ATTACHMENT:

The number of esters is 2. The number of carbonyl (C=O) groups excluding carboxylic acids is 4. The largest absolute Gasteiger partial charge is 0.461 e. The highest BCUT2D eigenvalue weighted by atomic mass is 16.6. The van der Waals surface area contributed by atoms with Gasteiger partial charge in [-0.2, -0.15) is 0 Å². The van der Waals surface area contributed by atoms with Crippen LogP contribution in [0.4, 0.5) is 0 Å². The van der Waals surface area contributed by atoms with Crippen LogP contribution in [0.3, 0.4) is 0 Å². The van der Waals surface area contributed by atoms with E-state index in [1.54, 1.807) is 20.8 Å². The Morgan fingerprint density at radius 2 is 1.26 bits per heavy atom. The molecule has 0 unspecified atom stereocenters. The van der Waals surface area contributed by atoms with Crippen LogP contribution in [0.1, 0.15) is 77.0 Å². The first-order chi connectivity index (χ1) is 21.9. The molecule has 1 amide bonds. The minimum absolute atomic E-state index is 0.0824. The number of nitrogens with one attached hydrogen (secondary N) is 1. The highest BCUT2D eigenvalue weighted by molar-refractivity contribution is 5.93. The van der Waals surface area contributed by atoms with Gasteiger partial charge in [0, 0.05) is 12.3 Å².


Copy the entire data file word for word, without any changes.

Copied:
The number of esters is 2. The number of carbonyl (C=O) groups excluding carboxylic acids is 4. The largest absolute Gasteiger partial charge is 0.461 e. The highest BCUT2D eigenvalue weighted by atomic mass is 16.6. The van der Waals surface area contributed by atoms with Gasteiger partial charge in [-0.2, -0.15) is 0 Å². The van der Waals surface area contributed by atoms with Crippen LogP contribution in [0.4, 0.5) is 0 Å². The van der Waals surface area contributed by atoms with Crippen LogP contribution in [0.3, 0.4) is 0 Å². The van der Waals surface area contributed by atoms with E-state index in [1.54, 1.807) is 20.8 Å². The Morgan fingerprint density at radius 2 is 1.26 bits per heavy atom. The molecule has 0 unspecified atom stereocenters. The van der Waals surface area contributed by atoms with Crippen LogP contribution in [0.1, 0.15) is 77.0 Å². The first-order chi connectivity index (χ1) is 21.9. The molecule has 1 amide bonds. The minimum absolute atomic E-state index is 0.0824. The number of nitrogens with one attached hydrogen (secondary N) is 1. The highest BCUT2D eigenvalue weighted by molar-refractivity contribution is 5.93. The van der Waals surface area contributed by atoms with Gasteiger partial charge in [0, 0.05) is 12.3 Å².